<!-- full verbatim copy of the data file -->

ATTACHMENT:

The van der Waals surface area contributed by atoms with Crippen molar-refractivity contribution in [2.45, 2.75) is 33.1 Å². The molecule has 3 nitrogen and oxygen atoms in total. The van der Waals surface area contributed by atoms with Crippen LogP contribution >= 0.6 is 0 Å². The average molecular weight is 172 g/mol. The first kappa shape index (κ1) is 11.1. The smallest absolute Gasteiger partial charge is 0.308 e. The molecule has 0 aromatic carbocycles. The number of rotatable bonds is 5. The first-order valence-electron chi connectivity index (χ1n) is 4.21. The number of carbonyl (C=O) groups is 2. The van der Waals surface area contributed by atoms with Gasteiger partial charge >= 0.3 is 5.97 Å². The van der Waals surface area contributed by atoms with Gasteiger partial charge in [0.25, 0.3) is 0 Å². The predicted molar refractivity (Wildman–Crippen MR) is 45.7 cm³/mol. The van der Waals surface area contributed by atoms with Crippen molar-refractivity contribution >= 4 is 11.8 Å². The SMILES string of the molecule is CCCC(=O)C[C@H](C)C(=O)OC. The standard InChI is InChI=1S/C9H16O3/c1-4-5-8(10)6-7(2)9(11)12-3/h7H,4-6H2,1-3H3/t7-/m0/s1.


The van der Waals surface area contributed by atoms with Crippen molar-refractivity contribution in [2.45, 2.75) is 33.1 Å². The molecule has 3 nitrogen and oxygen atoms in total. The van der Waals surface area contributed by atoms with Crippen LogP contribution >= 0.6 is 0 Å². The average molecular weight is 172 g/mol. The first kappa shape index (κ1) is 11.1. The smallest absolute Gasteiger partial charge is 0.308 e. The molecule has 0 aromatic carbocycles. The number of rotatable bonds is 5. The first-order valence-electron chi connectivity index (χ1n) is 4.21. The number of carbonyl (C=O) groups is 2. The van der Waals surface area contributed by atoms with Gasteiger partial charge >= 0.3 is 5.97 Å². The van der Waals surface area contributed by atoms with Gasteiger partial charge in [0.25, 0.3) is 0 Å². The predicted molar refractivity (Wildman–Crippen MR) is 45.7 cm³/mol. The van der Waals surface area contributed by atoms with Crippen molar-refractivity contribution >= 4 is 11.8 Å². The SMILES string of the molecule is CCCC(=O)C[C@H](C)C(=O)OC. The standard InChI is InChI=1S/C9H16O3/c1-4-5-8(10)6-7(2)9(11)12-3/h7H,4-6H2,1-3H3/t7-/m0/s1.